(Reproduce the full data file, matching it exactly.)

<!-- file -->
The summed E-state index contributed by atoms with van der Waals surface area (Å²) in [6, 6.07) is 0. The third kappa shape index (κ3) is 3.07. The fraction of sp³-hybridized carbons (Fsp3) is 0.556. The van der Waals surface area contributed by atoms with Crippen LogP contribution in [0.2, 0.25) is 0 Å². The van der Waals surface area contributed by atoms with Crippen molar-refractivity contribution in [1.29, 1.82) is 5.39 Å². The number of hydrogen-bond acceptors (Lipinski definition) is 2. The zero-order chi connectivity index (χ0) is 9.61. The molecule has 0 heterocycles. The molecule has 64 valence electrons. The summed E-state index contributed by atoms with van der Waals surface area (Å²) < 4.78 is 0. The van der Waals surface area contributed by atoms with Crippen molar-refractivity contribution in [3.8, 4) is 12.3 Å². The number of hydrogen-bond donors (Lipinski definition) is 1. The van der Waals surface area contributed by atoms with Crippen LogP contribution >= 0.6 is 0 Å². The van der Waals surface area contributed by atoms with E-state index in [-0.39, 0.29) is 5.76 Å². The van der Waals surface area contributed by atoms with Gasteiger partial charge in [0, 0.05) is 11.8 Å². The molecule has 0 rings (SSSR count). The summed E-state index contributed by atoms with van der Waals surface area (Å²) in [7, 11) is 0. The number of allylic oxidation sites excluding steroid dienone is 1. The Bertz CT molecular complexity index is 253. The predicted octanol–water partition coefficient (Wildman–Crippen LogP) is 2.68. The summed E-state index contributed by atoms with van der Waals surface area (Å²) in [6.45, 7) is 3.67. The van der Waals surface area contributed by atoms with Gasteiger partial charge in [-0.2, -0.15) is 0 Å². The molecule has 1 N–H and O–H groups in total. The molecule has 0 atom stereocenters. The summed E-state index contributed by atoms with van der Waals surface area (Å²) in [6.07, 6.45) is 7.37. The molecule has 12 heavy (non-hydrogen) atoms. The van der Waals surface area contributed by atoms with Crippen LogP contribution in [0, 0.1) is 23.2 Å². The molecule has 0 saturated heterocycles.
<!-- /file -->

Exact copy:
The summed E-state index contributed by atoms with van der Waals surface area (Å²) in [6, 6.07) is 0. The third kappa shape index (κ3) is 3.07. The fraction of sp³-hybridized carbons (Fsp3) is 0.556. The van der Waals surface area contributed by atoms with Crippen LogP contribution in [0.2, 0.25) is 0 Å². The van der Waals surface area contributed by atoms with Crippen molar-refractivity contribution in [1.29, 1.82) is 5.39 Å². The number of hydrogen-bond acceptors (Lipinski definition) is 2. The zero-order chi connectivity index (χ0) is 9.61. The molecule has 0 heterocycles. The molecule has 64 valence electrons. The summed E-state index contributed by atoms with van der Waals surface area (Å²) < 4.78 is 0. The van der Waals surface area contributed by atoms with Crippen molar-refractivity contribution in [3.8, 4) is 12.3 Å². The number of hydrogen-bond donors (Lipinski definition) is 1. The van der Waals surface area contributed by atoms with Crippen LogP contribution >= 0.6 is 0 Å². The van der Waals surface area contributed by atoms with E-state index in [-0.39, 0.29) is 5.76 Å². The van der Waals surface area contributed by atoms with Gasteiger partial charge in [0, 0.05) is 11.8 Å². The molecule has 0 rings (SSSR count). The summed E-state index contributed by atoms with van der Waals surface area (Å²) in [7, 11) is 0. The number of allylic oxidation sites excluding steroid dienone is 1. The Bertz CT molecular complexity index is 253. The predicted octanol–water partition coefficient (Wildman–Crippen LogP) is 2.68. The summed E-state index contributed by atoms with van der Waals surface area (Å²) in [6.45, 7) is 3.67. The van der Waals surface area contributed by atoms with Gasteiger partial charge in [-0.2, -0.15) is 0 Å². The molecule has 1 N–H and O–H groups in total. The molecule has 0 atom stereocenters. The summed E-state index contributed by atoms with van der Waals surface area (Å²) in [6.07, 6.45) is 7.37. The molecule has 12 heavy (non-hydrogen) atoms. The van der Waals surface area contributed by atoms with Crippen LogP contribution in [0, 0.1) is 23.2 Å². The molecule has 0 saturated heterocycles.